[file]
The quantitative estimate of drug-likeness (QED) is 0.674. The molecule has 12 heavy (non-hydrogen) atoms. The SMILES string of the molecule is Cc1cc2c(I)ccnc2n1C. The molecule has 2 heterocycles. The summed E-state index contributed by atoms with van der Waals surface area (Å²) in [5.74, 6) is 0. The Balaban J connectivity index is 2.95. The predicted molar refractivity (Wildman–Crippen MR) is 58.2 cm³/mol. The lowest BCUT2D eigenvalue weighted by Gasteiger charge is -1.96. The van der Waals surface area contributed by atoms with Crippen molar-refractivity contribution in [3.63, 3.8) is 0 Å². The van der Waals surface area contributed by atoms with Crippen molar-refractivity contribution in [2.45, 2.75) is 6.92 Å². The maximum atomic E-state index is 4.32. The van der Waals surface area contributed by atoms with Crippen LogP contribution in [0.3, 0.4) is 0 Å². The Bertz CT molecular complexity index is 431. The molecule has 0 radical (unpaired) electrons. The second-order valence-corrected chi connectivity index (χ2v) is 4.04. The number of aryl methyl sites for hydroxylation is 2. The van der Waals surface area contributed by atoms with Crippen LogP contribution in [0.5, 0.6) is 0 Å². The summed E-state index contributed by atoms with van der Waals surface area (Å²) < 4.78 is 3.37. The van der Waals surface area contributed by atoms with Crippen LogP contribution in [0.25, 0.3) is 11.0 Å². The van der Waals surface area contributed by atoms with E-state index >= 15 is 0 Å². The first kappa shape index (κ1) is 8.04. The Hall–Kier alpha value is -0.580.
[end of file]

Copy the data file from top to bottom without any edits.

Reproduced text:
The quantitative estimate of drug-likeness (QED) is 0.674. The molecule has 12 heavy (non-hydrogen) atoms. The SMILES string of the molecule is Cc1cc2c(I)ccnc2n1C. The molecule has 2 heterocycles. The summed E-state index contributed by atoms with van der Waals surface area (Å²) in [5.74, 6) is 0. The Balaban J connectivity index is 2.95. The predicted molar refractivity (Wildman–Crippen MR) is 58.2 cm³/mol. The lowest BCUT2D eigenvalue weighted by Gasteiger charge is -1.96. The van der Waals surface area contributed by atoms with Crippen molar-refractivity contribution in [3.63, 3.8) is 0 Å². The van der Waals surface area contributed by atoms with Crippen molar-refractivity contribution in [2.45, 2.75) is 6.92 Å². The maximum atomic E-state index is 4.32. The van der Waals surface area contributed by atoms with Crippen LogP contribution in [0.3, 0.4) is 0 Å². The Bertz CT molecular complexity index is 431. The molecule has 0 radical (unpaired) electrons. The second-order valence-corrected chi connectivity index (χ2v) is 4.04. The number of aryl methyl sites for hydroxylation is 2. The van der Waals surface area contributed by atoms with Crippen LogP contribution in [0.5, 0.6) is 0 Å². The summed E-state index contributed by atoms with van der Waals surface area (Å²) < 4.78 is 3.37. The van der Waals surface area contributed by atoms with Crippen LogP contribution in [0.25, 0.3) is 11.0 Å². The van der Waals surface area contributed by atoms with E-state index >= 15 is 0 Å². The first kappa shape index (κ1) is 8.04. The Hall–Kier alpha value is -0.580.